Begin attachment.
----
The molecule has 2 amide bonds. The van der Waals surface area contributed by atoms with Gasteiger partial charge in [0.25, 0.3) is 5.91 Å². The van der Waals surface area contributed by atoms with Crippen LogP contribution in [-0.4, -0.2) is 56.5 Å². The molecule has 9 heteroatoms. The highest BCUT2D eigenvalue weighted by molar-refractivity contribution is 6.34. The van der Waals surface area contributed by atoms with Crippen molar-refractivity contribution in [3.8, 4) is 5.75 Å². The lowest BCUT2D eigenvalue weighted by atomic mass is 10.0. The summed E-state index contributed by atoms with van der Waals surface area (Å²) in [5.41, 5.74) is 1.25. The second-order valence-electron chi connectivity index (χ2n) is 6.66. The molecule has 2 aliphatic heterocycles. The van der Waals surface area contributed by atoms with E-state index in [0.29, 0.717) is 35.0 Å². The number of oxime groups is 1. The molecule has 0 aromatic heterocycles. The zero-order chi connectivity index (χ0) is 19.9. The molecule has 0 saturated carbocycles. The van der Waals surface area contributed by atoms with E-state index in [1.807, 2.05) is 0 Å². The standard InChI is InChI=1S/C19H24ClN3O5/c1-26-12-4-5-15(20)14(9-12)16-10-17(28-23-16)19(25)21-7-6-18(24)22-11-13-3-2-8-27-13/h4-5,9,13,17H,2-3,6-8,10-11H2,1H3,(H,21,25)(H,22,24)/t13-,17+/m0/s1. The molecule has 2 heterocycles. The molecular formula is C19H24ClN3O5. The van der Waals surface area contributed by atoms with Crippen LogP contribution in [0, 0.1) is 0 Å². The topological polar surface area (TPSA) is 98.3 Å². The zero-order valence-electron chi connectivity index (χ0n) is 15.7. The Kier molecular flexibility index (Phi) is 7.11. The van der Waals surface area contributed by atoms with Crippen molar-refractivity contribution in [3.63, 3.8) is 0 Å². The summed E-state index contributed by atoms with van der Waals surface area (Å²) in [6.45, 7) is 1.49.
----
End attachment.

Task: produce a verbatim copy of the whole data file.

The molecule has 2 amide bonds. The van der Waals surface area contributed by atoms with Gasteiger partial charge in [0.25, 0.3) is 5.91 Å². The van der Waals surface area contributed by atoms with Crippen LogP contribution in [-0.4, -0.2) is 56.5 Å². The molecule has 9 heteroatoms. The highest BCUT2D eigenvalue weighted by molar-refractivity contribution is 6.34. The van der Waals surface area contributed by atoms with Crippen molar-refractivity contribution in [3.8, 4) is 5.75 Å². The lowest BCUT2D eigenvalue weighted by atomic mass is 10.0. The summed E-state index contributed by atoms with van der Waals surface area (Å²) in [5.41, 5.74) is 1.25. The second-order valence-electron chi connectivity index (χ2n) is 6.66. The molecule has 2 aliphatic heterocycles. The van der Waals surface area contributed by atoms with E-state index in [0.29, 0.717) is 35.0 Å². The number of oxime groups is 1. The molecule has 0 aromatic heterocycles. The zero-order chi connectivity index (χ0) is 19.9. The molecule has 0 saturated carbocycles. The van der Waals surface area contributed by atoms with E-state index in [1.807, 2.05) is 0 Å². The standard InChI is InChI=1S/C19H24ClN3O5/c1-26-12-4-5-15(20)14(9-12)16-10-17(28-23-16)19(25)21-7-6-18(24)22-11-13-3-2-8-27-13/h4-5,9,13,17H,2-3,6-8,10-11H2,1H3,(H,21,25)(H,22,24)/t13-,17+/m0/s1. The molecule has 2 heterocycles. The molecular formula is C19H24ClN3O5. The van der Waals surface area contributed by atoms with Crippen LogP contribution in [0, 0.1) is 0 Å². The topological polar surface area (TPSA) is 98.3 Å². The zero-order valence-electron chi connectivity index (χ0n) is 15.7. The Kier molecular flexibility index (Phi) is 7.11. The van der Waals surface area contributed by atoms with Crippen molar-refractivity contribution in [3.63, 3.8) is 0 Å². The summed E-state index contributed by atoms with van der Waals surface area (Å²) in [6.45, 7) is 1.49.